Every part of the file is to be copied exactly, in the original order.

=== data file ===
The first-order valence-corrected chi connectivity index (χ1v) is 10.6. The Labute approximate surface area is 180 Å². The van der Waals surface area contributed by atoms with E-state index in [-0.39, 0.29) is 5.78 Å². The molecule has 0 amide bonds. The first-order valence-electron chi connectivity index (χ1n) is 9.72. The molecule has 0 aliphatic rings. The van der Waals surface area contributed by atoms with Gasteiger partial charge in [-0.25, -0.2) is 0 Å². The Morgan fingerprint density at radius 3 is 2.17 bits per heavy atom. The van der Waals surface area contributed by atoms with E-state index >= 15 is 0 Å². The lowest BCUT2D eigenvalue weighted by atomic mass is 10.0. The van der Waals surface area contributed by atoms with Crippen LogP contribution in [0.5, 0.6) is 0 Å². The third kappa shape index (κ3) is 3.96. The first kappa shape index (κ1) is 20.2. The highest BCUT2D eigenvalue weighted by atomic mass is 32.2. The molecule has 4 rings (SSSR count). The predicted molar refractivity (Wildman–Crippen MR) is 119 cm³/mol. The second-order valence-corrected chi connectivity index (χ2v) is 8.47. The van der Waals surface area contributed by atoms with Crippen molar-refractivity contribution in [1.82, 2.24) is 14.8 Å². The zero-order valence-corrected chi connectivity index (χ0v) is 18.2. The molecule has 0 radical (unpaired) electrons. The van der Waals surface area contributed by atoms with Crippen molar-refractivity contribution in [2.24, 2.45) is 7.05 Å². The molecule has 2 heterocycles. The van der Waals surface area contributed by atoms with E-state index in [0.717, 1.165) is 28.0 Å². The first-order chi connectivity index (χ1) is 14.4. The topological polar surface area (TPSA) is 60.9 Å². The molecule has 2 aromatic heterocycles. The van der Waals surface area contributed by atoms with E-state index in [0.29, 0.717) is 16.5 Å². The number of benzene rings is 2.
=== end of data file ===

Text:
The first-order valence-corrected chi connectivity index (χ1v) is 10.6. The Labute approximate surface area is 180 Å². The van der Waals surface area contributed by atoms with E-state index in [-0.39, 0.29) is 5.78 Å². The molecule has 0 amide bonds. The first-order valence-electron chi connectivity index (χ1n) is 9.72. The molecule has 0 aliphatic rings. The van der Waals surface area contributed by atoms with Gasteiger partial charge in [-0.25, -0.2) is 0 Å². The Morgan fingerprint density at radius 3 is 2.17 bits per heavy atom. The van der Waals surface area contributed by atoms with E-state index >= 15 is 0 Å². The lowest BCUT2D eigenvalue weighted by atomic mass is 10.0. The van der Waals surface area contributed by atoms with Crippen LogP contribution in [0.5, 0.6) is 0 Å². The third kappa shape index (κ3) is 3.96. The first kappa shape index (κ1) is 20.2. The highest BCUT2D eigenvalue weighted by atomic mass is 32.2. The molecule has 4 rings (SSSR count). The predicted molar refractivity (Wildman–Crippen MR) is 119 cm³/mol. The second-order valence-corrected chi connectivity index (χ2v) is 8.47. The van der Waals surface area contributed by atoms with Crippen molar-refractivity contribution in [1.82, 2.24) is 14.8 Å². The zero-order valence-corrected chi connectivity index (χ0v) is 18.2. The molecule has 0 radical (unpaired) electrons. The van der Waals surface area contributed by atoms with Crippen molar-refractivity contribution in [2.24, 2.45) is 7.05 Å². The molecule has 2 heterocycles. The van der Waals surface area contributed by atoms with E-state index in [0.717, 1.165) is 28.0 Å². The first-order chi connectivity index (χ1) is 14.4. The topological polar surface area (TPSA) is 60.9 Å². The molecule has 2 aromatic heterocycles. The van der Waals surface area contributed by atoms with E-state index in [0.29, 0.717) is 16.5 Å². The number of benzene rings is 2.